The Lord has truly risen, alleluia.
Year: A(II). Psalm week: 1. Liturgical Colour: White.
Other saints: Saint Damien of Molokai (1840 - 1889)
Joseph de Veuster was born in Belgium and took the name Damien on entering the Congregation of the Sacred Hearts of Jesus and Mary at Leuven (Louvain). He landed in Hawaii in 1864, fulfilling his dream of becoming a missionary. In 1873, at his own request, he took up residence at the leper colony at Kalaupapa and ministered to its spiritual and material needs until he caught leprosy himself and eventually died of it.
Other saints: Saint Comgall (510/520 - 597/602)
He was the founder and abbot of the great Irish monastery at Bangor in what is now Northern Ireland. See the article in Wikipedia
Other saints: St. Antoninus of Florence OP (1389 - 1459)
10 May (where celebrated)
Dominican Friar and Bishop
Antonino Fierozzi was born in Florence in 1389 and in 1405 was received into the Order of Preachers “for the future priory of Fiesole” by Blessed John Dominic, who at that time was reforming the Dominican priories of the area according to the wishes of Blessed Raymond of Capua. He served the friars in various priories in Italy, often as local superior, and became a distinguished master of canon law. In 1436 he founded the famous priory of San Marco in Florence and under his leadership Fra Angelico decorated the priory and an outstanding library was collected. His wisdom and pastoral zeal made him a natural choice for Archbishop of Florence in 1446. He was noted for his service to the poor and established a society under the patronage of Saint Martin to assist him in this work. Among his writings the best known is his Summa moralis.
His whole life was mirrored in his last words, “to serve God is to reign.” He died on May 2, 1459.
About the author of the Second Reading in today's Office of Readings:
Second Reading: St Maximus of Turin (- 420?)
Maximus was born in the late 4th century in northern Italy. He is considered to have been the first Archbishop of Turin, and historians put his death around 420, although a wide range of dates have been proposed.
A large number of homilies, sermons and treatises by Maximus survive, covering the seasons of the Church’s year and also the feasts of particular saints. Their ornate late-Imperial style is not always to modern taste, but they are often short and to the point and they provide valuable evidence of Christian practice and belief at that time.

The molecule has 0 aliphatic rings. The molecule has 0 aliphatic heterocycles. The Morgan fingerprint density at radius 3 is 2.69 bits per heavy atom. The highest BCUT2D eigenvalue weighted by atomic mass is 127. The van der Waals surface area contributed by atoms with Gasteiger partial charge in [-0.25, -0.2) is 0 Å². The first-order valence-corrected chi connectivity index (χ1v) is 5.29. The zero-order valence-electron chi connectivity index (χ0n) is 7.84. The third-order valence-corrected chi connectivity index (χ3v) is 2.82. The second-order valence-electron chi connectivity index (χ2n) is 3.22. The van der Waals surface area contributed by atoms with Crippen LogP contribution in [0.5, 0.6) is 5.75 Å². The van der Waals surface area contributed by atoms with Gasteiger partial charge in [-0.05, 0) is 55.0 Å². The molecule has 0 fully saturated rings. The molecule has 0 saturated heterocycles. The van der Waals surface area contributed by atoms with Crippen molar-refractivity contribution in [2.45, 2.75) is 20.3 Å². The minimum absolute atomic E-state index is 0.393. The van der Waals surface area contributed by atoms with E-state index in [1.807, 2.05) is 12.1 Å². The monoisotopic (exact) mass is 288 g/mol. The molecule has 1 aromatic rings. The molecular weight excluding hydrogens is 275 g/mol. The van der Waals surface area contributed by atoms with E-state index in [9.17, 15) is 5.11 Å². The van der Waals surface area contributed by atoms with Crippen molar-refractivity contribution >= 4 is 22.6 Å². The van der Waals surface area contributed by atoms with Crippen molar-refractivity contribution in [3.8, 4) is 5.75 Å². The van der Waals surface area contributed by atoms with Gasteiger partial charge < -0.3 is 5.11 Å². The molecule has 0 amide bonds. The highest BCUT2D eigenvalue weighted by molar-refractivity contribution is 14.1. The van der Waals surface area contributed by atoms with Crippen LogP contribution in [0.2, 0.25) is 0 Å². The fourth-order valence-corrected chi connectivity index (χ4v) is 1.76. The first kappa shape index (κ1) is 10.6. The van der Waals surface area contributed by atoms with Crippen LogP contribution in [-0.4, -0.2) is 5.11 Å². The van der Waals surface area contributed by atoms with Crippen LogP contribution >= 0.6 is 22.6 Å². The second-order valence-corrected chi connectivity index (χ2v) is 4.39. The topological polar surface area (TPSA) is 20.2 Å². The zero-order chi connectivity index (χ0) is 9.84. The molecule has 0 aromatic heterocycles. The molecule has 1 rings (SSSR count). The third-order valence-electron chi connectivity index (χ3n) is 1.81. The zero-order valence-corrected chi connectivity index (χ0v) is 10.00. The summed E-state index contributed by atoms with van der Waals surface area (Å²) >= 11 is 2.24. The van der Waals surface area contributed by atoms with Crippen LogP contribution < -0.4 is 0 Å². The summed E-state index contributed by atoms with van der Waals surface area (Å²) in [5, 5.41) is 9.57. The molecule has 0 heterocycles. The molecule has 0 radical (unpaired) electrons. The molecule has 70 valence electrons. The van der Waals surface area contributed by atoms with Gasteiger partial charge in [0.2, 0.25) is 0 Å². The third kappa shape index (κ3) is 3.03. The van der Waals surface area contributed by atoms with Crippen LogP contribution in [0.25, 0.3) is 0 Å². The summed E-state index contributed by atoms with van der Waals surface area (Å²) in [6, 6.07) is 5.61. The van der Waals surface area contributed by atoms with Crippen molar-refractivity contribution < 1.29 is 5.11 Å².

Liturgical colour: white
White is the colour of heaven. Liturgically, it is used to celebrate feasts of the Lord; Christmas and Easter, the great seasons of the Lord; and the saints. Not that you will always see white in church, because if something more splendid, such as gold, is available, that can and should be used instead. We are, after all, celebrating.
In the earliest centuries all vestments were white – the white of baptismal purity and of the robes worn by the armies of the redeemed in the Apocalypse, washed white in the blood of the Lamb. As the Church grew secure enough to be able to plan her liturgy, she began to use colour so that our sense of sight could deepen our experience of the mysteries of salvation, just as incense recruits our sense of smell and music that of hearing. Over the centuries various schemes of colour for feasts and seasons were worked out, and it is only as late as the 19th century that they were harmonized into their present form.
|Mid-morning reading (Terce)||(1 Corinthians 15:3-5) ©|
Christ died for our sins, in accordance with the scriptures; he was buried; and he was raised to life on the third day, in accordance with the scriptures. He appeared first to Cephas and secondly to the Twelve.
|Noon reading (Sext)||Ephesians 2:4-6 ©|
God loved us with so much love that he was generous with his mercy: when we were dead through our sins, he brought us to life with Christ – it is through grace that you have been saved – and raised us up with him and gave us a place with him in heaven, in Christ Jesus.
|Afternoon reading (None)||Romans 6:4 ©|
When we were baptised we went into the tomb with him and joined him in death, so that as Christ was raised from the dead by the Father’s glory, we too might live a new life.